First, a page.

In July, two south Charlotte teachers will go on an all-expense-paid trip to Jersey City, N.J., for a week of intensive math and science training, with the goal of bringing back new ideas to students.
The Mickelson ExxonMobil Teachers Academy was started by profession golfer Phil Mickelson and his wife, Amy. In cooperation with oil and energy firm ExxonMobil, they developed a place for third- through fifth-grade teachers to learn interesting ways to share math and science.
Of the 1,500 teachers who applied nationwide, only 200 were selected; five were from Charlotte-Mecklenburg Schools.
One of the selected educators, Rebecca Grgurina, is a fifth-grade teacher at Elon Park Elementary. She heard about the academy from a teacher who attended last summer's session.
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Another CMS selection, Wendy White, Polo Ridge Elementary's science facilitator, learned of the program from a mass email from Wayne Fisher, CMS Elementary Science Specialist.
"You had to fill out a big long application about how you excite your kids in class and get them interested in science," said White, 43.
"You also have to talk about how you integrate math and science together," added Grgurina, 31. "We had to give an example of a lesson we'd used recently that incorporated both."
After applying, teachers were chosen by a group of math and science experts.
In March, Grgurina received an email and White received a phone call at school: They were in.
White rotates through every class at Polo Ridge to bring special science experiments and activities to students.
"I think there are a lot of teachers that don't like science and are almost afraid of it," White said. "But science is my passion. It is my goal to get kids interested in it and it is so easy to tie into real life - it explains everything."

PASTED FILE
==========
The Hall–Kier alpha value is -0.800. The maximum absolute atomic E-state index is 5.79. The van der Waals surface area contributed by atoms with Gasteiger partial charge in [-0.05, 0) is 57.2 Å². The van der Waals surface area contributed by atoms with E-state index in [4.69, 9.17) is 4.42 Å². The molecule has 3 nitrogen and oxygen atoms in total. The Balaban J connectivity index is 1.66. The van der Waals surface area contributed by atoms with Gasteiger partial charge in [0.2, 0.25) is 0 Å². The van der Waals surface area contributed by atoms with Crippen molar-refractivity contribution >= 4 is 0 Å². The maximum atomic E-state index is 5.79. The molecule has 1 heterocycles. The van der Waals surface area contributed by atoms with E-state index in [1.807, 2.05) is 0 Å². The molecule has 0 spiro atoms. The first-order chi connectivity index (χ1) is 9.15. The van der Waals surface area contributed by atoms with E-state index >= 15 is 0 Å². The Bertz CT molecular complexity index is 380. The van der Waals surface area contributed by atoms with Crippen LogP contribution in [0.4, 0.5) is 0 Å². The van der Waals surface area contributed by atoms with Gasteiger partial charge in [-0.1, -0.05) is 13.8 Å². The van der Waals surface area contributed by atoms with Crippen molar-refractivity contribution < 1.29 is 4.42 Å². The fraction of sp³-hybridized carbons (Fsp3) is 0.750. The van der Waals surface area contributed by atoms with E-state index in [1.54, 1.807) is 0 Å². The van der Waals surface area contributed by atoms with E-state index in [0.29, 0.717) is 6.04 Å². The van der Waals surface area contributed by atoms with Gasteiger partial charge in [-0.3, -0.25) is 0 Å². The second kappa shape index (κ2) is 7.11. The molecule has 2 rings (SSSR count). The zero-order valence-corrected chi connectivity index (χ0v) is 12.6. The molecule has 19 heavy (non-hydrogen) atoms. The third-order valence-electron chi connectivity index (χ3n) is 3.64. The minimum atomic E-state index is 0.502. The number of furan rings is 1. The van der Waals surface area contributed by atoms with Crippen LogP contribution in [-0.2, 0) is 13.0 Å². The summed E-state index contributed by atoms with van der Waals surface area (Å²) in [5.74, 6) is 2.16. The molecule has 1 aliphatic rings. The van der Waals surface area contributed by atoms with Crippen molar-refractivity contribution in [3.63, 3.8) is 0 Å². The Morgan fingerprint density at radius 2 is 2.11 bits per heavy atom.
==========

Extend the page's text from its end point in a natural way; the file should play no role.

Next year, the position of science facilitator at Polo Ridge will not exist due to budget cuts. White hopes she somehow will be able to continue sharing her passion, as well as the new knowledge garnered from the academy.
Grgurina shares White's love for science, even though Grgurina teaches all fifth-grade subjects.
Both teachers say they try to think outside the box to engage students. When Grgurina's class was studying weathering, she took them outside to look for signs of erosion. When the March 11 earthquake hit Japan, White was able to show students how shifting tectonic plates can affect millions of lives.
The two teachers also share another quality: They both use textbooks as little as possible.
"The majority of our lessons are hands-on," Grgurina said. "Today it is hard to keep kids engaged for long. They get distracted easily, so this really helps."
During the academy, math and science experts from the National Science Teachers Association and Math Solutions will lead large and small group sessions. White and Grgurina say they look forward to sharing what they learn with fellow teachers next year. As they seek new and different ways to approach math and science, just the opportunity to talk with teachers from Alaska to Florida will prove invaluable, they said.